Posted: by

Developers in D.C. are proposing a “pop-up” restaurant on a vacant U Street lot that would be constructed out of shipping containers and there are a lot of good questions about whether this is a good or bad thing. Online commenters wonder whether this is cool urbanism or just a descent into third world, make-do architecture.

Looking at other examples, in London and New York, it seems these are a retail opportunity for branding,  and by-the-way, an urban pheonmenon. London’s very cool Shoreditch box park describes itself as “low-cost, low-risk, unique, and flexible,” meant to draw tenants like local artists and artisanal manufacturers.

boxes full of nothing you really need

At New York’s Dekalb Market, tenants are a roster of hipster cliches from an excessive number of bakeries to dog apparel. But tenants at Shoreditch also include some mainstream retailers like Levi’s and Oakley, and that ultimate example of suburban blandess–Dockers–a company clearly looking to introduce themselves to a new market in a very particular way.

And the branding works for the retail development as well. Would shoppers and residents be as excited if the box parks included very quotidien uses like auto repair and dry cleaners? And what about institutional or resdential uses? Would you live in one if your actual home hadn’t been lost in a natural disaster?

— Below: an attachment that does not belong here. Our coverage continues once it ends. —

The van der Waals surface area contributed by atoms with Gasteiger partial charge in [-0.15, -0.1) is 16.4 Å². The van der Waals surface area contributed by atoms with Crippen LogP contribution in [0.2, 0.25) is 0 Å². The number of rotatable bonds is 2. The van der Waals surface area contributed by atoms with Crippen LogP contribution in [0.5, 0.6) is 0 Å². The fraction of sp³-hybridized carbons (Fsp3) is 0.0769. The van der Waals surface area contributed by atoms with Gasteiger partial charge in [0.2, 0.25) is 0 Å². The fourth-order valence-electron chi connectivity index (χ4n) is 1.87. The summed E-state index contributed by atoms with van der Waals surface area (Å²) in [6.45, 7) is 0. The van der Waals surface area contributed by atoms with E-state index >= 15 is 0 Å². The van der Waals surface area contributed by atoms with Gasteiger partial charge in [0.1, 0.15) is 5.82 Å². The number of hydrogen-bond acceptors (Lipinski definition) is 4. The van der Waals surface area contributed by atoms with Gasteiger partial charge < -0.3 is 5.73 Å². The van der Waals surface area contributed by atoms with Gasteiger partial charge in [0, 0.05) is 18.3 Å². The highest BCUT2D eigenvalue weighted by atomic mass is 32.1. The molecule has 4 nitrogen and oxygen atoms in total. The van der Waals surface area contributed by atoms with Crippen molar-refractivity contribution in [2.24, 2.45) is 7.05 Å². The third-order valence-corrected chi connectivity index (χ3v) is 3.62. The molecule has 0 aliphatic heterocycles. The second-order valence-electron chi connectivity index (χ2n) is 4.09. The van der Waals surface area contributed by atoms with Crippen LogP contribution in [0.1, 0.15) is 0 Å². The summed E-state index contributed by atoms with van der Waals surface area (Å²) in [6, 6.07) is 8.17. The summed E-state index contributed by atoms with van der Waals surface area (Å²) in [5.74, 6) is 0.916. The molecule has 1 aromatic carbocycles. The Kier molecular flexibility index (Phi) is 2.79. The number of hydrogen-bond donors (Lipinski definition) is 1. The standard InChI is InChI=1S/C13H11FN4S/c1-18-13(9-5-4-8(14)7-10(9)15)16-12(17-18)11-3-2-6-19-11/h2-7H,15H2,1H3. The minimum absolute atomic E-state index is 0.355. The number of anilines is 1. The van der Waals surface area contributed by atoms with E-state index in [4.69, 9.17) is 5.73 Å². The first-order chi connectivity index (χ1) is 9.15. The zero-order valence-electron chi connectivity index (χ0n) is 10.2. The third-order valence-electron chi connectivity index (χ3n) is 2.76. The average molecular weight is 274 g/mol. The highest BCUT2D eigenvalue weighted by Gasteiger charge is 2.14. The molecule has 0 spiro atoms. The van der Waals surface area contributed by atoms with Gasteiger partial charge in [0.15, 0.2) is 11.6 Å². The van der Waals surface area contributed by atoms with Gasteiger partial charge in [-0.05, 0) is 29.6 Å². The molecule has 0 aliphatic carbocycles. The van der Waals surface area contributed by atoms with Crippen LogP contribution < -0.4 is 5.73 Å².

Another box park is proposed at D.C.’s Nationals Stadium, where every square foot must be monetized to make the franchise profitable. A new, cool look may attract shoppers beyond baseball fans. One online commenter made a pitch for a kids play-space so parents can kick back before the game.

First it was malls, then reconstructed main streets, now it’s box parks, anythign to keep the retail experience fresh. Or you could just stay home and shop online!


2 Responses to “Branding or Building a Neighborhood?”

  1. gk

    To answer your question, cool urbanism or descent into the 3rd world. I think context is everything and because of DC’s truncated economy, the container solution (not pop-ups generally) is more the latter. Dc has no port, hence no containers. In other cities to see stacks of real containers is commonplace, a symbol of the city’s muscle. New York has them (if you count New Jersey or Brooklyn), Baltimore has them, Miami has them. As the last example would prove you don’t necessarily have to have northeastern grit to qualify for containers. in any of these cities a pop-up village of containers would come across as clever adaptation of industrial infrastructure. Somehow in DC I think they would come across as FEMA trailers.

    What would be an appropriate solution in DC?

  2. claudia

    I think my point is that these are about style, which by definition transcends “appropriate solutions.” Spike heels are not an appropriate solution to foot protection while wlaking, but they are stylish and style is why we buy things.